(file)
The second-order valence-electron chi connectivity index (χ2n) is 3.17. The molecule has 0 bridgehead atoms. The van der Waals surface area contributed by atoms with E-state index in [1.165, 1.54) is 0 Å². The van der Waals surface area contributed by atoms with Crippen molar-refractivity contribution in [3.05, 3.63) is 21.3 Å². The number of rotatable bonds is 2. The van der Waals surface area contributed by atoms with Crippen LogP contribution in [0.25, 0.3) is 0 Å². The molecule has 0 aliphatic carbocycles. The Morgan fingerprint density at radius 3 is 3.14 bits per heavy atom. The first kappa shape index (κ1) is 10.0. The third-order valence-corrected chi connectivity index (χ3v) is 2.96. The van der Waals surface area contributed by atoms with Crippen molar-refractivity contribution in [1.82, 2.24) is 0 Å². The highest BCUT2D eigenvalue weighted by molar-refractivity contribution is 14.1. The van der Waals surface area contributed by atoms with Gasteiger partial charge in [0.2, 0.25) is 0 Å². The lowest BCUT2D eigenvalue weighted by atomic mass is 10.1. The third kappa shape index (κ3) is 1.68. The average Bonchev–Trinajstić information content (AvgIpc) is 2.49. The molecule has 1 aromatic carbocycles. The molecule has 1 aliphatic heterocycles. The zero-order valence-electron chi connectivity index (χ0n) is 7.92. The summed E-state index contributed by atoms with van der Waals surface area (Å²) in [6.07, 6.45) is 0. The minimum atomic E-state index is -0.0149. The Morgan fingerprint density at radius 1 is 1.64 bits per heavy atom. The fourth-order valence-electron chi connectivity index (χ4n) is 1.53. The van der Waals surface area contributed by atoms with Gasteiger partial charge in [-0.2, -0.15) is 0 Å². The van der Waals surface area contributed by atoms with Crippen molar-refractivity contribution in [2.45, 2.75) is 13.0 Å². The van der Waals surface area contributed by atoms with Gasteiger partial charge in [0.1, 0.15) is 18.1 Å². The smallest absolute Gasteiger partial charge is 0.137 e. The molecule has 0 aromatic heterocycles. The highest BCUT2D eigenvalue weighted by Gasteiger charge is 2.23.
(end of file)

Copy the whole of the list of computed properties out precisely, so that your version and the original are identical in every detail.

The second-order valence-electron chi connectivity index (χ2n) is 3.17. The molecule has 0 bridgehead atoms. The van der Waals surface area contributed by atoms with E-state index in [1.165, 1.54) is 0 Å². The van der Waals surface area contributed by atoms with Crippen molar-refractivity contribution in [3.05, 3.63) is 21.3 Å². The number of rotatable bonds is 2. The van der Waals surface area contributed by atoms with Crippen LogP contribution in [0.25, 0.3) is 0 Å². The molecule has 0 aliphatic carbocycles. The Morgan fingerprint density at radius 3 is 3.14 bits per heavy atom. The first kappa shape index (κ1) is 10.0. The third-order valence-corrected chi connectivity index (χ3v) is 2.96. The van der Waals surface area contributed by atoms with Crippen molar-refractivity contribution in [1.82, 2.24) is 0 Å². The highest BCUT2D eigenvalue weighted by molar-refractivity contribution is 14.1. The van der Waals surface area contributed by atoms with Gasteiger partial charge in [0.2, 0.25) is 0 Å². The lowest BCUT2D eigenvalue weighted by atomic mass is 10.1. The third kappa shape index (κ3) is 1.68. The average Bonchev–Trinajstić information content (AvgIpc) is 2.49. The molecule has 1 aromatic carbocycles. The molecule has 1 aliphatic heterocycles. The zero-order valence-electron chi connectivity index (χ0n) is 7.92. The summed E-state index contributed by atoms with van der Waals surface area (Å²) in [6.07, 6.45) is 0. The minimum atomic E-state index is -0.0149. The Morgan fingerprint density at radius 1 is 1.64 bits per heavy atom. The fourth-order valence-electron chi connectivity index (χ4n) is 1.53. The van der Waals surface area contributed by atoms with Gasteiger partial charge in [-0.2, -0.15) is 0 Å². The van der Waals surface area contributed by atoms with Crippen molar-refractivity contribution in [2.45, 2.75) is 13.0 Å². The van der Waals surface area contributed by atoms with Gasteiger partial charge in [0.1, 0.15) is 18.1 Å². The smallest absolute Gasteiger partial charge is 0.137 e. The molecule has 0 aromatic heterocycles. The highest BCUT2D eigenvalue weighted by Gasteiger charge is 2.23.